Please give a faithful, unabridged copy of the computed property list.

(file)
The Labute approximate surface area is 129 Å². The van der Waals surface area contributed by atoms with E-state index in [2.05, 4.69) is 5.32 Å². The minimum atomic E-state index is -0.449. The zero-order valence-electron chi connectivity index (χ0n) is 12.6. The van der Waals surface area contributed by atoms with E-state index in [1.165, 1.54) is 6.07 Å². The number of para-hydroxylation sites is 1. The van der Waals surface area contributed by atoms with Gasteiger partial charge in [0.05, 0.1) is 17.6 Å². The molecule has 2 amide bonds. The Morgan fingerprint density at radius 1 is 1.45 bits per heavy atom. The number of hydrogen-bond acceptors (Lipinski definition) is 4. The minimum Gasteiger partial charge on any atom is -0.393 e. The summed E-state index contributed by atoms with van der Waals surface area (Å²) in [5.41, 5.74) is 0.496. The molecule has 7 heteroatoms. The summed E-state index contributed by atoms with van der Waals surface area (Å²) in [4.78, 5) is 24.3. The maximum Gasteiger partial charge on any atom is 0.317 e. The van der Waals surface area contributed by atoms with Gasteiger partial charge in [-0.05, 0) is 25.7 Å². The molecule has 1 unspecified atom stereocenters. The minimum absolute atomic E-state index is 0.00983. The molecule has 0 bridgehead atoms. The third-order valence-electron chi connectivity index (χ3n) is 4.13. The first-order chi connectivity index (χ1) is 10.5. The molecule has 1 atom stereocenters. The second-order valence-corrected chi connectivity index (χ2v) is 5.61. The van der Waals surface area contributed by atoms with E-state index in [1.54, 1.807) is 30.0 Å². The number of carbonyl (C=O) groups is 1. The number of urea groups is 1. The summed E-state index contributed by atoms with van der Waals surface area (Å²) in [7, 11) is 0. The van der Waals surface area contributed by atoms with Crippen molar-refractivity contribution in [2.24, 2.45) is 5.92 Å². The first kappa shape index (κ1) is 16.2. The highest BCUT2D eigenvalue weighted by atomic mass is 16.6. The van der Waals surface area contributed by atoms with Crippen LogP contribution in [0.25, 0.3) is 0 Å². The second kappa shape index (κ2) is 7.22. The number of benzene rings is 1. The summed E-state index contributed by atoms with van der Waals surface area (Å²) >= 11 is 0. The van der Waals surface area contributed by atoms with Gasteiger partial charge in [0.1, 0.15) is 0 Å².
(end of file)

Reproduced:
The Labute approximate surface area is 129 Å². The van der Waals surface area contributed by atoms with E-state index in [2.05, 4.69) is 5.32 Å². The minimum atomic E-state index is -0.449. The zero-order valence-electron chi connectivity index (χ0n) is 12.6. The van der Waals surface area contributed by atoms with E-state index in [1.165, 1.54) is 6.07 Å². The number of para-hydroxylation sites is 1. The van der Waals surface area contributed by atoms with Gasteiger partial charge in [0.05, 0.1) is 17.6 Å². The molecule has 2 amide bonds. The Morgan fingerprint density at radius 1 is 1.45 bits per heavy atom. The number of hydrogen-bond acceptors (Lipinski definition) is 4. The minimum Gasteiger partial charge on any atom is -0.393 e. The summed E-state index contributed by atoms with van der Waals surface area (Å²) in [5.41, 5.74) is 0.496. The molecule has 7 heteroatoms. The summed E-state index contributed by atoms with van der Waals surface area (Å²) in [4.78, 5) is 24.3. The maximum Gasteiger partial charge on any atom is 0.317 e. The van der Waals surface area contributed by atoms with Gasteiger partial charge in [-0.05, 0) is 25.7 Å². The molecule has 1 unspecified atom stereocenters. The minimum absolute atomic E-state index is 0.00983. The molecule has 0 bridgehead atoms. The third-order valence-electron chi connectivity index (χ3n) is 4.13. The first-order chi connectivity index (χ1) is 10.5. The molecule has 1 atom stereocenters. The second-order valence-corrected chi connectivity index (χ2v) is 5.61. The van der Waals surface area contributed by atoms with E-state index in [1.54, 1.807) is 30.0 Å². The number of carbonyl (C=O) groups is 1. The number of urea groups is 1. The summed E-state index contributed by atoms with van der Waals surface area (Å²) in [7, 11) is 0. The van der Waals surface area contributed by atoms with Crippen molar-refractivity contribution in [2.24, 2.45) is 5.92 Å². The first kappa shape index (κ1) is 16.2. The highest BCUT2D eigenvalue weighted by atomic mass is 16.6. The van der Waals surface area contributed by atoms with Crippen LogP contribution in [0.25, 0.3) is 0 Å². The second kappa shape index (κ2) is 7.22. The number of benzene rings is 1. The summed E-state index contributed by atoms with van der Waals surface area (Å²) >= 11 is 0. The van der Waals surface area contributed by atoms with Gasteiger partial charge in [0.1, 0.15) is 0 Å².